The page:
The Coordinating Board for Higher Education in Missouri approved a plan on Tuesday that links 10 percent of all state funding for publicly-funded colleges to their performance. This performance-based portion of the funding will be determined by metrics such as degree completion, budget practices, and job-placement rates.
Missouri joins a growing list of states that are either developing or using formulas that tie their support to these key performance indicators. Thirty-five states have attempted performance-based funding. Missouri’s higher education board believes that the formula would help schools demonstrate their stewardship of state funds at a time when public trust in higher education is quickly diminishing.
Academic skepticism has been such a pain point for colleges and universities that it emerged as a dominant theme at the Association of American Colleges and Universities’ annual meeting. Lynn Pasquerella, president of the AAC&U, tried to blame the trend on “political jockeying” and a lack of “rational inquiry” on the matter. However, she also admitted that academia needs to demonstrate how it is “teaching students 21st-century skills … within the context of the workforce, not apart from it.”
They have their work cut out for them.
For too long, state funding in many cases has been based on how many full-time equivalent students are enrolled at the start of each academic term. This broken system incentivizes mass enrollment but provides no incentive for boosting completion rates or the number of workforce-ready graduates. The National Student Clearinghouse, an education non-profit, measured the six-year graduation rate for U.S. college students at less than 53 percent — an alarming figure considering the exorbitant cost of higher education.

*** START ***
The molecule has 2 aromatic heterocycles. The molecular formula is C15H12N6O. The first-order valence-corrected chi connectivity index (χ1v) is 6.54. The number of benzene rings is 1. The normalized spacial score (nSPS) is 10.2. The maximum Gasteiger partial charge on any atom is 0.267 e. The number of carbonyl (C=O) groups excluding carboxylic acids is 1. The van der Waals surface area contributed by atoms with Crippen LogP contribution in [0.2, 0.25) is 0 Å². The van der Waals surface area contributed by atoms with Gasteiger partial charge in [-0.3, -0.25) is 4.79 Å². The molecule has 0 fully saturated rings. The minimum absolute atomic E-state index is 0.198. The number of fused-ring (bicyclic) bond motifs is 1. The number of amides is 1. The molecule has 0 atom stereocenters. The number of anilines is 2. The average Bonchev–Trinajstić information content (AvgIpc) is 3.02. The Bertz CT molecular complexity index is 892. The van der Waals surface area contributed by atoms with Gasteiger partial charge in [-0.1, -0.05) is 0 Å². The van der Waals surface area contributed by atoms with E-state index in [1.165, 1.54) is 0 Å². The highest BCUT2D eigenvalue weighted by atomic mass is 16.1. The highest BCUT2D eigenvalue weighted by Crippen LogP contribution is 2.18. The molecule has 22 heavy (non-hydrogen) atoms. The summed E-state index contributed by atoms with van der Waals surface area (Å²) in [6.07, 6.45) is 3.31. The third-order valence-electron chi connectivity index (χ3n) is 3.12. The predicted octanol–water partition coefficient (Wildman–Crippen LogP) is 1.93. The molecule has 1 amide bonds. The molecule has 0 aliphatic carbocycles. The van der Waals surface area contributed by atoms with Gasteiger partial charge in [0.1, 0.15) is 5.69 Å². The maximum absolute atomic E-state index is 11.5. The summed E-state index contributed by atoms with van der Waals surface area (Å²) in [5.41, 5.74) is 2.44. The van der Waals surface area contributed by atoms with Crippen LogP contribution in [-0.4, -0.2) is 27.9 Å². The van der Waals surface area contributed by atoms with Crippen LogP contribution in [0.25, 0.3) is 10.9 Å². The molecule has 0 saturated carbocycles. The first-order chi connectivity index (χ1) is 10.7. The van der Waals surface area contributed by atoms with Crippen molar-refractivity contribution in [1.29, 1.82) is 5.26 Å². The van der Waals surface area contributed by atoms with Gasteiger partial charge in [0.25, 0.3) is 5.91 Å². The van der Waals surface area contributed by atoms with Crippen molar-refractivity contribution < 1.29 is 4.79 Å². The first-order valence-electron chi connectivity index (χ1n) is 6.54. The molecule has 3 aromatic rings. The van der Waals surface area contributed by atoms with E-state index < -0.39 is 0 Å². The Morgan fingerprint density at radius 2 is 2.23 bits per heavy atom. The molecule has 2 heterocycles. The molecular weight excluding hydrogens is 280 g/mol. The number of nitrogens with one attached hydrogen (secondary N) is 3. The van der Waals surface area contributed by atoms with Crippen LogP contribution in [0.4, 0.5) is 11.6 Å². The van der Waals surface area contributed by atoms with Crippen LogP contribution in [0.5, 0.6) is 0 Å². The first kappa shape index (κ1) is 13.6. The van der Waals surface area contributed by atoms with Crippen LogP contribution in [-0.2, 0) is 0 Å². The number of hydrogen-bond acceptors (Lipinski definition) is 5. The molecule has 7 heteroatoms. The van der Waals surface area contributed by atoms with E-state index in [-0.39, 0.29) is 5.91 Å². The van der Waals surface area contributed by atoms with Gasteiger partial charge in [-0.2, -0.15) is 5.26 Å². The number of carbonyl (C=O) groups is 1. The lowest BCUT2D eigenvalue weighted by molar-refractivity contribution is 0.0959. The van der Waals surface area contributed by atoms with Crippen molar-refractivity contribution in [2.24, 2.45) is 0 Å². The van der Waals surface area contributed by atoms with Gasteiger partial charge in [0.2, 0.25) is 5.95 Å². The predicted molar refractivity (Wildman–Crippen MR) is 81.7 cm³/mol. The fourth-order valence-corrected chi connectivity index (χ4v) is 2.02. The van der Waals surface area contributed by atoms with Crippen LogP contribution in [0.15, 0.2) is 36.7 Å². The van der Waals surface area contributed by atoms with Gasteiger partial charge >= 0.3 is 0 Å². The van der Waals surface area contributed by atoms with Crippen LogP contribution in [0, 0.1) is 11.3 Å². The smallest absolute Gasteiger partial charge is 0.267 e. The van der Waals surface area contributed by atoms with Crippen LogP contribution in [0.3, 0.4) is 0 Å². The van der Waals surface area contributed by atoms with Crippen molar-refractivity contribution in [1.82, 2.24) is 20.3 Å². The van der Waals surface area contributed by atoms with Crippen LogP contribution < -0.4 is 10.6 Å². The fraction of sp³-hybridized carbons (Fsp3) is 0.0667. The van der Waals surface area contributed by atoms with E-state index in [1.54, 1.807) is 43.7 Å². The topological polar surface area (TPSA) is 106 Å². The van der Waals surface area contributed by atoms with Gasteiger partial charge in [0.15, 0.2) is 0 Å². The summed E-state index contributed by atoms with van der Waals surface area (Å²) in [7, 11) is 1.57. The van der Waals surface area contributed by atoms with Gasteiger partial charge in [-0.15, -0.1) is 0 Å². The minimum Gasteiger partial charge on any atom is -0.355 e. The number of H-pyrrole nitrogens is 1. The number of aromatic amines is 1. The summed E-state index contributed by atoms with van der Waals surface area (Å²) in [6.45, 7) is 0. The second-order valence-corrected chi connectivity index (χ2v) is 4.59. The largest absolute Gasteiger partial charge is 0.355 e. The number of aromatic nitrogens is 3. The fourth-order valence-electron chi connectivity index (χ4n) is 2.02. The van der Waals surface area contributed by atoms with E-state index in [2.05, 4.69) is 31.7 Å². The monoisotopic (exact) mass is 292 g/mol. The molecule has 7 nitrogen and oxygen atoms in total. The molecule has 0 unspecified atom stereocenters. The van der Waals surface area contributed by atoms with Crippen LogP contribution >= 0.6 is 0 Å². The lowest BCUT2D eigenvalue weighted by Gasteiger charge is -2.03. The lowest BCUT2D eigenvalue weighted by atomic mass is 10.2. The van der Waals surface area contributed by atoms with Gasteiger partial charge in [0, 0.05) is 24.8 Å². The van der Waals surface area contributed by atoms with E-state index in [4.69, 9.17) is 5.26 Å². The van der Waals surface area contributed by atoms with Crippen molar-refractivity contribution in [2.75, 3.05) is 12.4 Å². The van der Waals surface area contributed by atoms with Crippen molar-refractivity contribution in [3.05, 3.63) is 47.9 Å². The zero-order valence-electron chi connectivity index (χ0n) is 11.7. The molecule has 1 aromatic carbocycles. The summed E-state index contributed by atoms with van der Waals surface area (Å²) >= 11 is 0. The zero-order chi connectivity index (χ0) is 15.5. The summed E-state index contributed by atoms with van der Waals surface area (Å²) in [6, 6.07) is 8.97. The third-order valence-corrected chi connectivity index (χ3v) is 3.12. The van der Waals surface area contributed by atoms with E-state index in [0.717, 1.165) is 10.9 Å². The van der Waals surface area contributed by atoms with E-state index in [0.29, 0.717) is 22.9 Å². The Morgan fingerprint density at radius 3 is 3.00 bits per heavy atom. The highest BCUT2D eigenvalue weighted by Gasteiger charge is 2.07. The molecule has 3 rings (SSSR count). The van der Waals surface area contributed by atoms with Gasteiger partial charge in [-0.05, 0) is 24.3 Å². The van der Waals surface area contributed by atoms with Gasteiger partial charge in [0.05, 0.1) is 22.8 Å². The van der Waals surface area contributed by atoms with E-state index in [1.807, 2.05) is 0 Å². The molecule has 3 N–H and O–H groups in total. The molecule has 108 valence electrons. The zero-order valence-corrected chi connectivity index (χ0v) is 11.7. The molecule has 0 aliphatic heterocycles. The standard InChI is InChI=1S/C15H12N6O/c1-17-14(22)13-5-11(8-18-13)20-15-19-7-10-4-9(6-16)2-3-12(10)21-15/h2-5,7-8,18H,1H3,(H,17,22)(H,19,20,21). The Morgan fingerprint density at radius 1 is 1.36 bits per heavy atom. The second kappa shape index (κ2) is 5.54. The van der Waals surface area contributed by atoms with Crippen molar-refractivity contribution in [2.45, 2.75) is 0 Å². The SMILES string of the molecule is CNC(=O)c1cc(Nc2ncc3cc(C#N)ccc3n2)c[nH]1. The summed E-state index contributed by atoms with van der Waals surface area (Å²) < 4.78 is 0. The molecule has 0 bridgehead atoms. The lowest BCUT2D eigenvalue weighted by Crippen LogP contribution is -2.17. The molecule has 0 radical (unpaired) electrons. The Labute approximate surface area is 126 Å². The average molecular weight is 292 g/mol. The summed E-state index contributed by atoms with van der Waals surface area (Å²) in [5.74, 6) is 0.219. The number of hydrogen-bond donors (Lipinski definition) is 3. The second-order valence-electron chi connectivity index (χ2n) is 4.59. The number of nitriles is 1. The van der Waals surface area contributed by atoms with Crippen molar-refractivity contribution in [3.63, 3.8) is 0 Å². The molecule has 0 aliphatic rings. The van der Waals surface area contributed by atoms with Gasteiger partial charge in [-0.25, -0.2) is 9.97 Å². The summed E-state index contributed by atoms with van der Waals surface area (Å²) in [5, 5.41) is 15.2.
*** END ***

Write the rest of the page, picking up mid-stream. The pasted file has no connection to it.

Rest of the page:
While the success of the performance-based model varies among the 35 states that have introduced it, so do their formulas. In 2015, the Bill and Melinda Gates Foundation funded a study that classified the types of formulas and highlighted the key components of the most successful ones. Unsurprisingly, the level of state support that is tied to performance has a direct correlation with overall success.
The model has its critics, most notably academics who would prefer to remain unaccountable for student achievement. Meanwhile, the lack of any performance metric allows college presidents to get off scot-free as they line their pockets.
When it’s done right, performance-based funding works. It works to eliminate wasteful spending on education and to improve prospects for college graduates by making career training a priority. Colleges are forced to shape up when money is on the line.
Brendan Pringle (@BrendanPringle) is a freelance journalist in California. He is a National Journalism Center graduate and formerly served as a development officer for Young America’s Foundation at the Reagan Ranch.